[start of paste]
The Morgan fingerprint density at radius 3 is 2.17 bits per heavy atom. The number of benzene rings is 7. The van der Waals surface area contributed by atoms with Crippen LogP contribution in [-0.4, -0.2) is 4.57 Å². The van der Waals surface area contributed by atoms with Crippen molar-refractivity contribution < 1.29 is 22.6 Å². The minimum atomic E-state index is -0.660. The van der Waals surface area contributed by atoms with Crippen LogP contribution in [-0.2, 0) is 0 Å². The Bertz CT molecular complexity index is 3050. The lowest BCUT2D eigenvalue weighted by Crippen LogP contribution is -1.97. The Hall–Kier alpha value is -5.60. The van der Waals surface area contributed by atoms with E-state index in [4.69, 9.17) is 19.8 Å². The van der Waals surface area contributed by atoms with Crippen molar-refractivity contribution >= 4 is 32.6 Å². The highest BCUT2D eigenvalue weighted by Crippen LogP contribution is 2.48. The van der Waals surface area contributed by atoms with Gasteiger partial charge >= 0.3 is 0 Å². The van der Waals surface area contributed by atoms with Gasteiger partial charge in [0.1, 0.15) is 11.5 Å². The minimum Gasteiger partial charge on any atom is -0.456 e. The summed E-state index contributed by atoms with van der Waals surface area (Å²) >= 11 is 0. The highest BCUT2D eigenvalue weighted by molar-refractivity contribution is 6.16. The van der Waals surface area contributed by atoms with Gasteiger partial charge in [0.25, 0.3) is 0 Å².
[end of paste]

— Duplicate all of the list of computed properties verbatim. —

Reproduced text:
The Morgan fingerprint density at radius 3 is 2.17 bits per heavy atom. The number of benzene rings is 7. The van der Waals surface area contributed by atoms with Crippen LogP contribution in [-0.4, -0.2) is 4.57 Å². The van der Waals surface area contributed by atoms with Crippen molar-refractivity contribution < 1.29 is 22.6 Å². The minimum atomic E-state index is -0.660. The van der Waals surface area contributed by atoms with Crippen LogP contribution in [-0.2, 0) is 0 Å². The Bertz CT molecular complexity index is 3050. The lowest BCUT2D eigenvalue weighted by Crippen LogP contribution is -1.97. The Hall–Kier alpha value is -5.60. The van der Waals surface area contributed by atoms with E-state index in [4.69, 9.17) is 19.8 Å². The van der Waals surface area contributed by atoms with Crippen molar-refractivity contribution >= 4 is 32.6 Å². The highest BCUT2D eigenvalue weighted by Crippen LogP contribution is 2.48. The van der Waals surface area contributed by atoms with Gasteiger partial charge >= 0.3 is 0 Å². The van der Waals surface area contributed by atoms with Gasteiger partial charge in [0.1, 0.15) is 11.5 Å². The minimum Gasteiger partial charge on any atom is -0.456 e. The summed E-state index contributed by atoms with van der Waals surface area (Å²) >= 11 is 0. The highest BCUT2D eigenvalue weighted by molar-refractivity contribution is 6.16. The van der Waals surface area contributed by atoms with Gasteiger partial charge in [0.25, 0.3) is 0 Å².